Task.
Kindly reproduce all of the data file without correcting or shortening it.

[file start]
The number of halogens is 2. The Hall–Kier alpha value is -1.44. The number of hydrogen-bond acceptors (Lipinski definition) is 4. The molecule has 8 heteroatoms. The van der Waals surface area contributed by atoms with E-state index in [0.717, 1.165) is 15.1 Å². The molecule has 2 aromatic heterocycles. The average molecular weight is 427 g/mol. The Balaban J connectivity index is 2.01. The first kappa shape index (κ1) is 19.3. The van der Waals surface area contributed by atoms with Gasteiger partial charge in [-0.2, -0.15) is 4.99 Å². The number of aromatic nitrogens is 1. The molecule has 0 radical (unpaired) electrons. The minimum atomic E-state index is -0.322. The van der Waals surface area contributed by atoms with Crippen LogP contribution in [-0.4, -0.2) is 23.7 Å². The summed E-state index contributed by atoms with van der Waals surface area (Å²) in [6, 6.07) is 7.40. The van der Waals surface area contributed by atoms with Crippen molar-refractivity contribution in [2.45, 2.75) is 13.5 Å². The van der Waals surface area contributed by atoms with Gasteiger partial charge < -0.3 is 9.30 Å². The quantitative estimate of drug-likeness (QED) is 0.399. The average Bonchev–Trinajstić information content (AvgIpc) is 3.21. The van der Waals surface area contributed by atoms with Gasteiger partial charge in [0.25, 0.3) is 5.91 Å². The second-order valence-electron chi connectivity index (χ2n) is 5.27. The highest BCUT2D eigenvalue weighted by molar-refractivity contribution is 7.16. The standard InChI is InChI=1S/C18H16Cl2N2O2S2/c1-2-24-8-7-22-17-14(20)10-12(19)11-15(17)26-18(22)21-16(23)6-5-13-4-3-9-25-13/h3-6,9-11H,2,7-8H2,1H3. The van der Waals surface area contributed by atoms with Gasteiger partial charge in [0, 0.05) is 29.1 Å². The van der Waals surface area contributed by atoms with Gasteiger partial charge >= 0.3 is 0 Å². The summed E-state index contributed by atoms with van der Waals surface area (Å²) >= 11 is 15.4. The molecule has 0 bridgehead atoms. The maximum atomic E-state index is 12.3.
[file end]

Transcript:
The number of halogens is 2. The Hall–Kier alpha value is -1.44. The number of hydrogen-bond acceptors (Lipinski definition) is 4. The molecule has 8 heteroatoms. The van der Waals surface area contributed by atoms with E-state index in [0.717, 1.165) is 15.1 Å². The molecule has 2 aromatic heterocycles. The average molecular weight is 427 g/mol. The Balaban J connectivity index is 2.01. The first kappa shape index (κ1) is 19.3. The van der Waals surface area contributed by atoms with Gasteiger partial charge in [-0.2, -0.15) is 4.99 Å². The number of aromatic nitrogens is 1. The molecule has 0 radical (unpaired) electrons. The minimum atomic E-state index is -0.322. The van der Waals surface area contributed by atoms with Crippen LogP contribution in [-0.4, -0.2) is 23.7 Å². The summed E-state index contributed by atoms with van der Waals surface area (Å²) in [6, 6.07) is 7.40. The van der Waals surface area contributed by atoms with Crippen molar-refractivity contribution in [2.45, 2.75) is 13.5 Å². The van der Waals surface area contributed by atoms with Gasteiger partial charge < -0.3 is 9.30 Å². The quantitative estimate of drug-likeness (QED) is 0.399. The average Bonchev–Trinajstić information content (AvgIpc) is 3.21. The van der Waals surface area contributed by atoms with Gasteiger partial charge in [0.25, 0.3) is 5.91 Å². The second-order valence-electron chi connectivity index (χ2n) is 5.27. The highest BCUT2D eigenvalue weighted by molar-refractivity contribution is 7.16. The standard InChI is InChI=1S/C18H16Cl2N2O2S2/c1-2-24-8-7-22-17-14(20)10-12(19)11-15(17)26-18(22)21-16(23)6-5-13-4-3-9-25-13/h3-6,9-11H,2,7-8H2,1H3. The van der Waals surface area contributed by atoms with Gasteiger partial charge in [0, 0.05) is 29.1 Å². The van der Waals surface area contributed by atoms with Gasteiger partial charge >= 0.3 is 0 Å². The summed E-state index contributed by atoms with van der Waals surface area (Å²) >= 11 is 15.4. The molecule has 0 bridgehead atoms. The maximum atomic E-state index is 12.3.